Aaron Andal.
Stories of resurrection
NEW BEGINNINGS - Büm D. Tenorio Jr. (The Philippine Star) - April 21, 2019 - 12:00am

Perseverance, patience and passion give birth to one’s personal victory. Every success story — big or small — that is carved from hardship is a story of resurrection.

Here are some stories of resurrection I gathered in my neighborhood in Cabuyao.

Gratitude has a name

Aaron Andal, a former student in my Sunday Writing Class in Gulod, took me out to dinner at Carvajal restaurant in Santa Rosa City as his way of thanking me for all the things he learned and unlearned in my class from 2008 to 2010. Over sinampalukang manok and adobong bahay-itlugan, and with much prodding from me, he regaled me with his story.

What used to be a scrawny, hard-up student is now a CPA, working as chief accountant in Royal Cable, a local cable TV company in Laguna. He graduated cum laude from Pamantasan ng Cabuyao, a university that, according to him, has a very good program in Accountancy. He also taught in that school for a few semesters.

A total orphan at 25, Aaron, the youngest in the family, wishes many times his parents were still alive so he could give them the kind of life he wanted them to have. From them he learned to live a simple life, to live within his means.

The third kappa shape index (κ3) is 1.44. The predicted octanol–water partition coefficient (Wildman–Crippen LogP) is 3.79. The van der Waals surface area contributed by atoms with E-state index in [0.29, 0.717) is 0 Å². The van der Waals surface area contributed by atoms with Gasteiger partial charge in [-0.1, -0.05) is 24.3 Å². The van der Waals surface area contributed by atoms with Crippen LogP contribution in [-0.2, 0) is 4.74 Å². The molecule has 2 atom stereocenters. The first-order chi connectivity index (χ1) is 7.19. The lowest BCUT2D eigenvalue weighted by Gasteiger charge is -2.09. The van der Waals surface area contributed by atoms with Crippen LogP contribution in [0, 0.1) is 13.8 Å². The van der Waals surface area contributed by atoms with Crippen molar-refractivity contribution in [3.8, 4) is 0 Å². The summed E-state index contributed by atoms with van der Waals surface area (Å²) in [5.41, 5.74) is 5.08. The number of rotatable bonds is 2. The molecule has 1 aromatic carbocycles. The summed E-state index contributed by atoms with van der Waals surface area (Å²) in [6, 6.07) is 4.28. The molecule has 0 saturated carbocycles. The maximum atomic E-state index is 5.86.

He courted success with his simplicity. At a young age, he knows what financial literacy is. He invested in a condo unit in South Forbes in Santa Rosa.

I coaxed him to drive me there after dinner. And I just clapped at the sight of his studio unit. Spic-and-span,  spartan yet serene. Its simplicity is its own class act. He wants to keep it simple, like the way he is. His unit is his home away from home. He still lives with his siblings in their house in Cabuyao.

Outside his unit is an expansive view, like his view of his future. Below his unit is a swimming pool where I cooled down for an hour.

I can’t help but feel proud of Aaron, who, in the past, had barely P20 for his tricycle fare when he was attending my Sunday Writing Class.

“I only want to thank you, Sir. This is my long-delayed gratitude for all that you are to me,” he said, promising that the dinner will have a follow up.

He dropped me home safe and sound. My joyful heart did a cartwheel. It beamed with pride knowing that gratitude has a name — Aaron Andal.

Cabuyao City Mayor Mel Gecolea and his late mother, Priscila Aranzanso Gecolea.

Mama’s boy

When Kuya Mel Gecolea, Mayor of the City of Cabuyao, was 13 years old, he played a game of baseball in Canlubang as part of the national team. In that game, the batter in him made a home run. But what turbo-propped him to run like a speeding bullet to complete the circuit of the bases was the lone woman clapping for him from the bleachers — his mother.

Since then, his mother, Priscila Aranzanso Gecolea, had become his No. 1 fan.

Kuya Mel, whose being a southpaw did not deter his excellence in the sport, went on to play baseball in Japan, the US among other countries. He went on to become a lawyer after commuting from Cabuyao to the University of Santo Tomas (UST).

“My mother taught me by example that love is the best gift one could give. And a mother’s love is important for a child’s emotional maturity,” he says.